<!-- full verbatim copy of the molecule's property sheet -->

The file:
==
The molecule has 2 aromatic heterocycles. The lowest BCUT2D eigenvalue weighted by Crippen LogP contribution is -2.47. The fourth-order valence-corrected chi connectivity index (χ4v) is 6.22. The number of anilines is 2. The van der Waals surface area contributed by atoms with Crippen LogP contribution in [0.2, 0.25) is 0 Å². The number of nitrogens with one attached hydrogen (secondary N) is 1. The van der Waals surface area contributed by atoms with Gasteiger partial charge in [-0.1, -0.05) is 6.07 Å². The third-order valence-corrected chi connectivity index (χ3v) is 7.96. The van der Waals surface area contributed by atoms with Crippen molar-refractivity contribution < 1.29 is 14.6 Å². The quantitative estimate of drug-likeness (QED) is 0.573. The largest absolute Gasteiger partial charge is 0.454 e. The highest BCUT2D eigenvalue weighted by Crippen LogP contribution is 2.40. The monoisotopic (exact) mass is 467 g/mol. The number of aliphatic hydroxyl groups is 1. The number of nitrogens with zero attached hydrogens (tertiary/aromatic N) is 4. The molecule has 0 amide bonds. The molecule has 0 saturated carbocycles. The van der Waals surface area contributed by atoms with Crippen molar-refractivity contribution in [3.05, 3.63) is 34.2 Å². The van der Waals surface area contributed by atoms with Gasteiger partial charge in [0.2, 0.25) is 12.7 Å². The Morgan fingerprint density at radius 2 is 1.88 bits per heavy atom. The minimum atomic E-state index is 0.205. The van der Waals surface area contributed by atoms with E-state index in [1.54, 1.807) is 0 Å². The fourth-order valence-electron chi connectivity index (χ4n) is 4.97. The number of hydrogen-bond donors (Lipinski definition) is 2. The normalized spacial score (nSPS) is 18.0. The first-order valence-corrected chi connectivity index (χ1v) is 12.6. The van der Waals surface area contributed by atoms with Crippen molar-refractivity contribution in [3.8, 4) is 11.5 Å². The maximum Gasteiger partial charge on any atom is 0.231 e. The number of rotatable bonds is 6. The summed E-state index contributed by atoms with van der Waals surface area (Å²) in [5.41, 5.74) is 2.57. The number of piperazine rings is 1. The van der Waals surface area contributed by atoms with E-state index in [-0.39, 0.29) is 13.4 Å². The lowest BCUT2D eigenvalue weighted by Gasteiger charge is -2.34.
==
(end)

The molecule has 2 aromatic heterocycles. The lowest BCUT2D eigenvalue weighted by Crippen LogP contribution is -2.47. The fourth-order valence-corrected chi connectivity index (χ4v) is 6.22. The number of anilines is 2. The van der Waals surface area contributed by atoms with Crippen LogP contribution in [0.2, 0.25) is 0 Å². The number of nitrogens with one attached hydrogen (secondary N) is 1. The van der Waals surface area contributed by atoms with Gasteiger partial charge in [-0.1, -0.05) is 6.07 Å². The third-order valence-corrected chi connectivity index (χ3v) is 7.96. The van der Waals surface area contributed by atoms with Crippen molar-refractivity contribution < 1.29 is 14.6 Å². The quantitative estimate of drug-likeness (QED) is 0.573. The largest absolute Gasteiger partial charge is 0.454 e. The highest BCUT2D eigenvalue weighted by Crippen LogP contribution is 2.40. The monoisotopic (exact) mass is 467 g/mol. The number of aliphatic hydroxyl groups is 1. The number of nitrogens with zero attached hydrogens (tertiary/aromatic N) is 4. The molecule has 0 amide bonds. The molecule has 0 saturated carbocycles. The van der Waals surface area contributed by atoms with Crippen molar-refractivity contribution in [3.05, 3.63) is 34.2 Å². The van der Waals surface area contributed by atoms with Gasteiger partial charge in [0.2, 0.25) is 12.7 Å². The Morgan fingerprint density at radius 2 is 1.88 bits per heavy atom. The minimum atomic E-state index is 0.205. The van der Waals surface area contributed by atoms with E-state index in [1.54, 1.807) is 0 Å². The fourth-order valence-electron chi connectivity index (χ4n) is 4.97. The number of hydrogen-bond donors (Lipinski definition) is 2. The normalized spacial score (nSPS) is 18.0. The first-order valence-corrected chi connectivity index (χ1v) is 12.6. The van der Waals surface area contributed by atoms with Crippen molar-refractivity contribution in [3.8, 4) is 11.5 Å². The maximum Gasteiger partial charge on any atom is 0.231 e. The number of rotatable bonds is 6. The summed E-state index contributed by atoms with van der Waals surface area (Å²) in [5.41, 5.74) is 2.57. The number of piperazine rings is 1. The van der Waals surface area contributed by atoms with E-state index in [-0.39, 0.29) is 13.4 Å². The lowest BCUT2D eigenvalue weighted by Gasteiger charge is -2.34.